8 Tips on How to Add Nitrogen to Soil

Do you regularly feed your plants? Proper nourishment is important to support the growth of them, and one of the necessary elements that your beautiful plants need is nitrogen. The presence of nitrogen in a plant helps to make amino acids as well as protein.

Heavy feeders, like beets and Brussel sprout, highly entail that. Here are some tips about how to add nitrogen to the soil. Check this out for the details.

1. Don’t Dispose of Your Banana Peels

Instead of buying fertilizer that costing the earth, you can have your own DIY high nitrogen fertilizer using banana peels. The pieces are full of nutrient. They contain not only potassium but also multiple vitamins, minerals, and nitrogen.

You don’t need to combine the peels with mulch. Simply place them in a hole you’ve dug previously. Then you can plant your flowers along with the mulch.

2. Layer the Ground with Grass Clippings

After mowing the lawn, you might find some green waste – that’s grass clippings. They can easily decompose and free nitrogen. Their capability in enriching the amount of nitrogen to the soil is mesmerizing. To collect the grass clippings, you can make the most of a mulching mower.

Unless you have this tool, you are free to use a rake. The procedure of adding nitrogen to the soil is relatively easy.

Once you rake the green waste obtainable from grass cutting into a pile, scoop and put it around the base of your flowering plant—add the grass clippings in a thin layer instead of the thick one to help the faster process of composting.

Your lovely plant will immediately absorb the nitrogen during the decomposing process. This organic method basically can be performed by all homeowners — no professional needed.

3. Use the Coffee Grounds for the Natural Nitrogen-Rich Fertilizer

Another nitrogen source for the plant is the coffee grounds. Unlike banana peels, the process of releasing the chemical element into the soil is slow.  Despite so, the nitrogen content in the waste is quite significant regarding volume – it’s around 2%.

Aside from nitrogen, coffee also is comprised of main elements needed by your plant such as copper, magnesium, phosphorous, and potassium.

To add the nitrogen, you can let the coffee grounds composted first or directly apply them to the base of your plant. To create natural fertilizer with coffee grounds, you can mix some vitamin-rich ingredients such as grass clippings, leaves, and humus-rich grounds.

Then, leave it for a week until the mixture turns brown. Another alternative is simply adding the coffee grounds on the top of the soil where the flower lives.

4. Try Eggshells

Some of you might think that eggshells come with no benefits. Eggshells provide some nitrogen for plants. Although the chemical element found in the outer covering is not that bigger, especially compared to calcium, the presence of the small amount of nitrogen is quite significant to the development of the plant. For the application, you can use either by mixing with fertilizer or immediately place them at the top of the soil.

5. Apply Fish Tank Water Too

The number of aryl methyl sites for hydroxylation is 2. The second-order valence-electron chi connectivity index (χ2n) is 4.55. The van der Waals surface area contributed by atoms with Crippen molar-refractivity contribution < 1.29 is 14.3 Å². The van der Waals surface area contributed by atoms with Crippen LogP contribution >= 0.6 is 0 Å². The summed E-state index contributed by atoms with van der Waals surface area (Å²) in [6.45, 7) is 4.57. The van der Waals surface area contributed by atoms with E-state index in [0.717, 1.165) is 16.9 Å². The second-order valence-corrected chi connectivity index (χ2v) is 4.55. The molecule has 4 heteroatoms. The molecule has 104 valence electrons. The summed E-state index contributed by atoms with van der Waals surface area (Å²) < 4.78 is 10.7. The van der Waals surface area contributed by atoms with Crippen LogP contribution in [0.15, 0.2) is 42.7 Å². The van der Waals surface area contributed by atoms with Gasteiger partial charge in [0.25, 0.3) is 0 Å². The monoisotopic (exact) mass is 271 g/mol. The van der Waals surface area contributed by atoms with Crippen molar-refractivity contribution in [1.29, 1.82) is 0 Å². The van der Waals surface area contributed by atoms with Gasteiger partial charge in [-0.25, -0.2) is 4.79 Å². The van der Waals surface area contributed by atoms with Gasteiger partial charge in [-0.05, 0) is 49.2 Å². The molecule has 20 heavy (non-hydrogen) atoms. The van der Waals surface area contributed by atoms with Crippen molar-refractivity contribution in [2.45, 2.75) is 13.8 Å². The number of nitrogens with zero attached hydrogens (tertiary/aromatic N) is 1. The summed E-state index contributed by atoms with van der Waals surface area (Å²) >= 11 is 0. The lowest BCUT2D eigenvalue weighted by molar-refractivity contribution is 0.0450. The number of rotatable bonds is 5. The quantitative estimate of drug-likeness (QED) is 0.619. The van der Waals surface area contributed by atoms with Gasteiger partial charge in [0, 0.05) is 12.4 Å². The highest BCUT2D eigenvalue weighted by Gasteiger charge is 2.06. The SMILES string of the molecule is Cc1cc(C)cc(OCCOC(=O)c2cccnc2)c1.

Fish-based manure product, commercially produced, frequently uses a fish emulsion. The main components in it will supply much-balanced nourishment, from phosphorous to nitrogen.

However, you don’t need to purchase the human-made product. You actually can replace it with fish tank water. Those who do the regular aquarium cleaning, don’t get rid of the dirty water. Put it in the bucket and use it to water your plants.

You can pour the water filled with nutrient directly to the plant. Make sure that the liquid nourishment in it is free from additional chemicals. The chemical contamination usually takes place when you feed the fishes with antibiotics and other medicine. If you find the water polluted, it is better for you to get rid of it.

6. Cover the Soil with Leaves

You can collect a pile of leaves scattered on your backyard to make mulch.  The decaying leaves play a significant role in enriching the amount nitrogen in soils. According to a source, decaying leaves can make better the conditions of the soil.

Their work in adding the nitrogen to soil multiplies especially when the winter ends. To do the procedure, just spread the fallen leaves over the soil. You can compress the leaves so that it won’t fly away.

7. Fix the Nitrogen Deficiency in the Soil with Non-Organic Thing

When you see your plant doesn’t fully grow and develop, the tangible case usually has a close relation with nitrogen deficiency in the soil. The symptoms basically can be observed. The leaves normally turn pale and yellow, and the growth of the plant is way slower.

You can immediately apply nitrogen-rich materials to solve that matter. The common one to keep the flower healthy is using something organic.

If you have no time with the DIY thing, you can have a try on the non-organic thing. Yes, it’s not as friendly as the organic one yet you can save more time with this. There is a variety of chemical fertilizers in the market.

However, you can’t opt for fertilizer products at random. Our great recommendation is a fertilizer coming with a high first number regarding ratio. It appears as three digits. The first number signifies the amount of nitrogen in the plant.

8. Don’t Miss Fireplace Ash

Last but not least, you can use the fireplace ash. Not only contains calcium and potassium, but the ash also has an adequate amount of nitrogen required by your plant. To apply the method, fill in your linen bag with 3 pounds of ash made of wood. Then, let it stay in a garbage bin for about one week.

In a few words, the tips on how to add nitrogen to soil don’t require a difficult procedure. The methods are taking benefit of unused materials at home so you can make it easily.

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